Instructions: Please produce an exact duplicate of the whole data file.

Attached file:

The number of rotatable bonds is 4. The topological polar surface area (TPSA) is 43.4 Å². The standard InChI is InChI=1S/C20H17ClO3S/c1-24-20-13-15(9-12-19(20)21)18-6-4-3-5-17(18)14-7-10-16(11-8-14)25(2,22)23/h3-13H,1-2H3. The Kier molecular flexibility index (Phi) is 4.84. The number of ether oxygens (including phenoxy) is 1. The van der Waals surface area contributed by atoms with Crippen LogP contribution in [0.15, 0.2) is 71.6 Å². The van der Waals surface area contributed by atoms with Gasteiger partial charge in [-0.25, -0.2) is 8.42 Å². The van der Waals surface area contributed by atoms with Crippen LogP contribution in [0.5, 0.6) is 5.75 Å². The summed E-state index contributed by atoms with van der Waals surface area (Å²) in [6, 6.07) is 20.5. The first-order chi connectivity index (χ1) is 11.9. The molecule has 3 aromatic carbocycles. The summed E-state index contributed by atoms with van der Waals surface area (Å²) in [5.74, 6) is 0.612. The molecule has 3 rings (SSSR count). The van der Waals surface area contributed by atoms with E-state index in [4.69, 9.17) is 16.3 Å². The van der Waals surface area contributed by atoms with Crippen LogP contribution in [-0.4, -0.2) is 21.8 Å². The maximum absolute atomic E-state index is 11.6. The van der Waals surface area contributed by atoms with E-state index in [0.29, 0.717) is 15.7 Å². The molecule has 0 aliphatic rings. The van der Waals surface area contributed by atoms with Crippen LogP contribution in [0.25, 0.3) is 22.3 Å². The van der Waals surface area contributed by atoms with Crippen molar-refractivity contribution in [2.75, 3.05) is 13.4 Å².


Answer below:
The number of rotatable bonds is 4. The topological polar surface area (TPSA) is 43.4 Å². The standard InChI is InChI=1S/C20H17ClO3S/c1-24-20-13-15(9-12-19(20)21)18-6-4-3-5-17(18)14-7-10-16(11-8-14)25(2,22)23/h3-13H,1-2H3. The Kier molecular flexibility index (Phi) is 4.84. The number of ether oxygens (including phenoxy) is 1. The van der Waals surface area contributed by atoms with Crippen LogP contribution in [0.15, 0.2) is 71.6 Å². The van der Waals surface area contributed by atoms with Gasteiger partial charge in [-0.25, -0.2) is 8.42 Å². The van der Waals surface area contributed by atoms with Crippen LogP contribution in [0.5, 0.6) is 5.75 Å². The summed E-state index contributed by atoms with van der Waals surface area (Å²) in [6, 6.07) is 20.5. The first-order chi connectivity index (χ1) is 11.9. The molecule has 3 aromatic carbocycles. The summed E-state index contributed by atoms with van der Waals surface area (Å²) in [5.74, 6) is 0.612. The molecule has 3 rings (SSSR count). The van der Waals surface area contributed by atoms with E-state index in [4.69, 9.17) is 16.3 Å². The van der Waals surface area contributed by atoms with Crippen LogP contribution in [-0.4, -0.2) is 21.8 Å². The maximum absolute atomic E-state index is 11.6. The van der Waals surface area contributed by atoms with E-state index in [0.29, 0.717) is 15.7 Å². The molecule has 0 aliphatic rings. The van der Waals surface area contributed by atoms with Crippen LogP contribution in [0.25, 0.3) is 22.3 Å². The van der Waals surface area contributed by atoms with Crippen molar-refractivity contribution in [2.75, 3.05) is 13.4 Å².